Greg Garrett: Notre Dame Cathedral has meaning for us all – Here’s why the world now mourns

When the Notre Dame Cathedral exploded into flames Monday, people around the world were shocked and saddened, not just because it is a place of historic and sacred significance, but because a thing of beauty was damaged and defaced before our very eyes.

The collapse of the burning spire – so long a marker of the Paris skyline – brought gasps because it was a symbol of holy faith and because its slender graceful tower reaching toward heaven was a symbol of human artistry.

Millions of us had seen that spire in Paris or in pictures; it was a shared connection. One of my students at Baylor University described Tuesday morning how watching the spire collapse sent a physical pain through her chest. The loss of beauty can be heart-stopping.

MACRON VOWS TO REBUILD NOTRE DAME IN 5 YEARS AS DRAMATIC FIREFIGHTER FOOTAGE IS RELEASED

Like many who have lived in Paris or loved Notre Dame, I too feel stunned. When I am in Paris, I see Notre-Dame almost every day. Partly, my feet turn naturally in the direction of the great cathedral because it occupies an island in historic central Paris. Distances are calculated from Notre Dame. It is, literally, the center of the city.

But I have also found myself drawn to Notre Dame time and time again over the years, whether to amble slowly past, to sit watching it from across the River Seine, or to walk through its interior.

It has become very clear to me – as it has to many – that somehow I need this place built more than 800 years ago. But why does a modern Texas Episcopalian feel such a sense of connection to a medieval Catholic cathedral?

Why does Notre Dame matter?

Religion and art are two of the most important ways that human beings understand ourselves, our place in the universe, what we are supposed to value, and what we are called to do. For people of faith, the Divine is speaking in Holy Scriptures and in liturgy, prayer and music within the walls of a church, synagogue, mosque or other house of prayer.

My friend, the Rev. Lucinda Laird, Dean of the American Cathedral in Paris, told me Tuesday that Notre Dame is important because it is “not merely a historical building, wonderful as that history is, but a place of faith and beauty.”

Religion and art are two of the most important ways that human beings understand ourselves, our place in the universe, what we are supposed to value, and what we are called to do. For people of faith, the Divine is speaking in Holy Scriptures and in liturgy, prayer and music within the walls of a church, synagogue, mosque or other house of prayer.

Over the years, I have written – often while living at a cathedral in Paris – about how we employ both religion and works of the culture to help ourselves make meaning.

Theologians argue that ultimately our quest for beauty – whether it is sacred or secular – leads us back to the same source. Augustine of Hippo wrote that whatever is true and beautiful is of the Lord.

But you do not have to be a formally religious person to recognize that a thing of beauty offers us an experience that takes us out of our little lives and links us to something larger than ourselves, whether that thing is human artistry or a connection to human history or to what some people call God.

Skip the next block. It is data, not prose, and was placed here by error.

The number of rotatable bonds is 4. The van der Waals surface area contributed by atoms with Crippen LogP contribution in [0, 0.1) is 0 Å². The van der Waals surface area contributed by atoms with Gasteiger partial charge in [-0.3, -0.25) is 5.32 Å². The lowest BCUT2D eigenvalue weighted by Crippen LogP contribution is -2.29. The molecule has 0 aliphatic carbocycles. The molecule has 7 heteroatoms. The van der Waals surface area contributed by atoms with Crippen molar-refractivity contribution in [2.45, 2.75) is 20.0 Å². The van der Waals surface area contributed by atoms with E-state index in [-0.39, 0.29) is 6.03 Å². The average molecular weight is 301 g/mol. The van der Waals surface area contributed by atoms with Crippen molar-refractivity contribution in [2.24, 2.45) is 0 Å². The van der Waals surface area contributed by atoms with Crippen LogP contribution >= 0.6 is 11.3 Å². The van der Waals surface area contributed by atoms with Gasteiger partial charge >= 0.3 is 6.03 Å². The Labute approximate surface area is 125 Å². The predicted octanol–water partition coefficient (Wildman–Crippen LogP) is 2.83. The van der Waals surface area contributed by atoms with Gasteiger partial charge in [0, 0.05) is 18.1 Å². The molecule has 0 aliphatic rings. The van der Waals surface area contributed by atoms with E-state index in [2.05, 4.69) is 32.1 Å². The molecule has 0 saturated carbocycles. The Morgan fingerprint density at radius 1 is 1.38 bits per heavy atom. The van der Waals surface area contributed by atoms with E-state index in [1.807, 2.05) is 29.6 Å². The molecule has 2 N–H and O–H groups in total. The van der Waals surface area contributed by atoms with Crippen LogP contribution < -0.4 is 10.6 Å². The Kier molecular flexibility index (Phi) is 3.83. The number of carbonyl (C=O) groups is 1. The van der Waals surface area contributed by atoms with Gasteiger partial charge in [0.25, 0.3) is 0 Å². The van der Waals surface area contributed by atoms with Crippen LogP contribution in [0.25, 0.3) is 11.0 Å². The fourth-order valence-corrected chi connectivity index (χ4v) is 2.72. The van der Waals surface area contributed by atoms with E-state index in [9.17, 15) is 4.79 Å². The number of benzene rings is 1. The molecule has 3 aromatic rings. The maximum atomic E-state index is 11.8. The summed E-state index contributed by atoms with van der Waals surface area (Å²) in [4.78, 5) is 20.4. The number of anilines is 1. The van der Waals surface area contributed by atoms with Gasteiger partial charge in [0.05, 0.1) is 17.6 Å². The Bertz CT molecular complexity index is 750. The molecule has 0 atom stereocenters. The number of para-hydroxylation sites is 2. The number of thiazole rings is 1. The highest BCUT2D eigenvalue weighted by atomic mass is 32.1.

We might say that the Divine is also speaking to us through Shakespeare or Toni Morrison, through the music of Bach, or Ella Fitzgerald, or U2, through a painting by Giotto or Frida Kahlo, and certainly through a transcendent building like a cathedral.

I have spent decades now saying that the holy comes in many ways, if we are only open to seeing it. A cathedral can be a sacred space; so can the Continental Club in South Austin, if Jon Dee Graham is playing.

This disaster in Paris, coming during Holy Week, could remind us that all weeks are holy, that we are surrounded by truth and beauty at all times, that we should always pay attention. But it also reminds us of the central spiritual message of Holy Week, the most sacred time on the Christian calendar: Out of death, sadness and despair, new life can spring forth.

Last summer, in a Paris Choral Society rehearsal of Gabriel Faure’s “Requiem,” our director, Zach Ullery, told us that one of the most important things that human beings ever do is come together to create something beautiful. I believe him, and I hope we all do.

The evidence surrounds us, even if some of it is in smoldering ruins. During the Middle Ages, architects, sculptors, stonecutters, carpenters and stained-glass artists toiled together for 200 years to build the Notre Dame Cathedral. They created something beautiful to honor their God. Because human beings need beautiful things, it was one of the supreme artistic achievements of the ages.

It is hard to believe that such a thing could ever happen again. We live in a fragmented world, a world where it sometimes seems impossible to find any common ground. But maybe our shared sense of grief over Notre Dame – our shared realization of why it matters – could bring some light even out of this darkness.

French President Emmanuel Macron is an agnostic, but he described Notre Dame as a cathedral for all French people, and said it will be rebuilt in just five years.

Donations have poured in from around the world – more than $700 million so far – from the rich and powerful who are giving millions of dollars to the comparatively tiny amounts offered by people like me.  We all believe that our lives are somehow better when a place like Notre Dame is whole.

In rediscovering such a common purpose – and in remembering our common need for sacred spaces, art, and beauty – new life can grow out of these ashes.

CLICK HERE TO GET THE FOX NEWS APP

“Even at the grave, we sing our song,” a Christian liturgy says. “Alleluia! Alleluia!”

Readers wishing to donate to the restoration of Notre-Dame may visit the website of the Friends of Notre-Dame de Paris.